Environment Canada warned Quebecers on Thursday to prepare emergency kits that can help sustain them for up to 72 hours without power, as a major winter storm approached the province.

Many regions of Quebec were expected to receive a mix of heavy snow, rain and strong winds starting Thursday night, the agency said.

Meteorologist Jean-Philippe Bégin said Quebecers should prepare for the possibility of blackouts "for prolonged periods."

"Is it 10 per cent of the population? Is it more? Ultimately, everyone must be prepared for this possibility because Quebec will be hit with high winds everywhere," he said in an interview. "So, if we have outages, it could take longer to restore power."

Bégin said winds between 80 kilometres per hour and 120 km/h are forecast for most regions, adding that the strongest winds are expected east of Quebec City.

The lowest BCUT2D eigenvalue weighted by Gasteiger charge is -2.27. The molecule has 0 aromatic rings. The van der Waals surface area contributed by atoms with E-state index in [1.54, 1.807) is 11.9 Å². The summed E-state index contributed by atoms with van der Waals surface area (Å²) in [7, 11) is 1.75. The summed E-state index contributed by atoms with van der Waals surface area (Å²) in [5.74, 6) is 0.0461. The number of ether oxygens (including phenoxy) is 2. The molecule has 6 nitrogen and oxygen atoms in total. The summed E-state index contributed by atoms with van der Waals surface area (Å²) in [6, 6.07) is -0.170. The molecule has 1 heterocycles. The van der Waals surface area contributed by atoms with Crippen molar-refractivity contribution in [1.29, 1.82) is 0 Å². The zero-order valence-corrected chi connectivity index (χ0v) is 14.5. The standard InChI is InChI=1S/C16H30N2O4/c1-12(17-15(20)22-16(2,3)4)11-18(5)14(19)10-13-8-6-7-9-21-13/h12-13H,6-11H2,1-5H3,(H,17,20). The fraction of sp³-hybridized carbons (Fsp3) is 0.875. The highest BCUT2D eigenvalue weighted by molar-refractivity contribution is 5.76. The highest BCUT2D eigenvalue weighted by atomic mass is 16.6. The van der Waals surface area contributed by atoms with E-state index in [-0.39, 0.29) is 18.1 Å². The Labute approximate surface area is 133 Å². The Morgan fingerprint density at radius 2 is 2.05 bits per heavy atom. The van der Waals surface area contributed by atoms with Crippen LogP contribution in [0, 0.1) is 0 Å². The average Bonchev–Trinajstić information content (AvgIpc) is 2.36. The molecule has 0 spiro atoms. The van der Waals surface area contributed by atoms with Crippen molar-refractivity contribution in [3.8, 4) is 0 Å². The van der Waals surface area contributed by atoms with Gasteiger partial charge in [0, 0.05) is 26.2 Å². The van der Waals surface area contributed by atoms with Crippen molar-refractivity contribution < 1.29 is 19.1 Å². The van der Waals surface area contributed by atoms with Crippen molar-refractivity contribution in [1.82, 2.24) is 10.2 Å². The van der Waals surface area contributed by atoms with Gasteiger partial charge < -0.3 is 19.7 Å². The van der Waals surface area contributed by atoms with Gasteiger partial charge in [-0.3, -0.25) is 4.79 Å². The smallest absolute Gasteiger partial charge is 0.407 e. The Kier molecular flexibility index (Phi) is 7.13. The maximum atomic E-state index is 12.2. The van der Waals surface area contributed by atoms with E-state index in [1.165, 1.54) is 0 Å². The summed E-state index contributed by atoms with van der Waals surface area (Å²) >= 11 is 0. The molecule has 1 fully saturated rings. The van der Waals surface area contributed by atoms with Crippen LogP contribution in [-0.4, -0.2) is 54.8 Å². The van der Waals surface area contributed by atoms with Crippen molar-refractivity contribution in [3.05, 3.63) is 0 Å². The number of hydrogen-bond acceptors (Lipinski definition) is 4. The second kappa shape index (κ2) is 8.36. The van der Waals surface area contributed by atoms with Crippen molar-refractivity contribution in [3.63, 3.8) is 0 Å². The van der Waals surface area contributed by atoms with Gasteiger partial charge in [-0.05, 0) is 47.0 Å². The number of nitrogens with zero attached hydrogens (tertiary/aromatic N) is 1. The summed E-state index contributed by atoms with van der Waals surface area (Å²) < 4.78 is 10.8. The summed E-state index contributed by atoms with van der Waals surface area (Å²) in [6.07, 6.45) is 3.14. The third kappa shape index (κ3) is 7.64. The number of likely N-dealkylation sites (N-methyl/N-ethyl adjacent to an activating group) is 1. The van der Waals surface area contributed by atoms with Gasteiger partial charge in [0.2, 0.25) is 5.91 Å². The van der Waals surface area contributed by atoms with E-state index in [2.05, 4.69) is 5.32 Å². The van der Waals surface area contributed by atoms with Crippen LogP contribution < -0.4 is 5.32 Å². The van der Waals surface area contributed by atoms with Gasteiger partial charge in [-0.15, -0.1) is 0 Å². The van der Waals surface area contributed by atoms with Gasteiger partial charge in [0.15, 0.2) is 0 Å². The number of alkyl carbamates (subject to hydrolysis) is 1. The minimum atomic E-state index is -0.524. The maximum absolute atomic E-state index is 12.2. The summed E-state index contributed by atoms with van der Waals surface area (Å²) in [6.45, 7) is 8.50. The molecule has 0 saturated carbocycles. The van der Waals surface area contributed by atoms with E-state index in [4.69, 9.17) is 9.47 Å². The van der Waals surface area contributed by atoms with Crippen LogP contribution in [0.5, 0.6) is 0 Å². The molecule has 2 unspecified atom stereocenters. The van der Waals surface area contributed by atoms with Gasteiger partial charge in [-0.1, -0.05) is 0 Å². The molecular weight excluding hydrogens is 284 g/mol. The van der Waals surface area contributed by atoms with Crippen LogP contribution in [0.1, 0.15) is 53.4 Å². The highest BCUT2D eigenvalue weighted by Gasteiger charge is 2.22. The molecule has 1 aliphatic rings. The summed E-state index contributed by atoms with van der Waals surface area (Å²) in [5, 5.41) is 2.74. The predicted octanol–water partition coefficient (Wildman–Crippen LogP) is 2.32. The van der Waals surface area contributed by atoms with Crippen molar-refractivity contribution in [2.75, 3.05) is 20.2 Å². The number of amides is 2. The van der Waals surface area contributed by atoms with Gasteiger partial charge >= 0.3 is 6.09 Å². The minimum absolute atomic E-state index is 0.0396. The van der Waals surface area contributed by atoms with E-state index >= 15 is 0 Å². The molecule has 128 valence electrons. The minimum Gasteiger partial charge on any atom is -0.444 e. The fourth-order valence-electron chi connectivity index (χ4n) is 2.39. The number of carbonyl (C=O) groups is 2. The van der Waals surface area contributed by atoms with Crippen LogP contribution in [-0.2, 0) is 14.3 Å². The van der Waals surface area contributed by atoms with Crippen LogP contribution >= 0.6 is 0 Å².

Environment Canada said that aside from preparing emergency kits, Quebecers should charge batteries for electronic equipment and test generators.

Regions north of the St. Lawrence River, such as the Laurentians, Lanaudière and Mauricie, are expected to receive up to 40 centimetres of snow.

In Montreal and other parts of southern Quebec, warming weather will bring rain on Friday and freezing rain later that evening when the temperature drops.

@environmentca warning #Quebecers about possible #blackouts due to #WinterStorm. #ExtremeCold #Quebec

Meanwhile, over in southern British Columbia, warmer weather is set to arrive by Christmas Eve. Most of the province is under an extreme cold warning or winter storm watch as bitterly cold temperatures and dangerous wind chill values of -40 C hit some regions.

In Toronto, rain starting Thursday night will shift to flurries as a cold front moves in, said Peter Kimbell, an Ontario-based warning preparedness meteorologist with Environment Canada. The front will rapidly push the mercury below freezing and bring strong southwesterly winds.

This report by The Canadian Press was first published Dec. 22, 2022.

This story was produced with the financial assistance of the Meta and Canadian Press News Fellowship.

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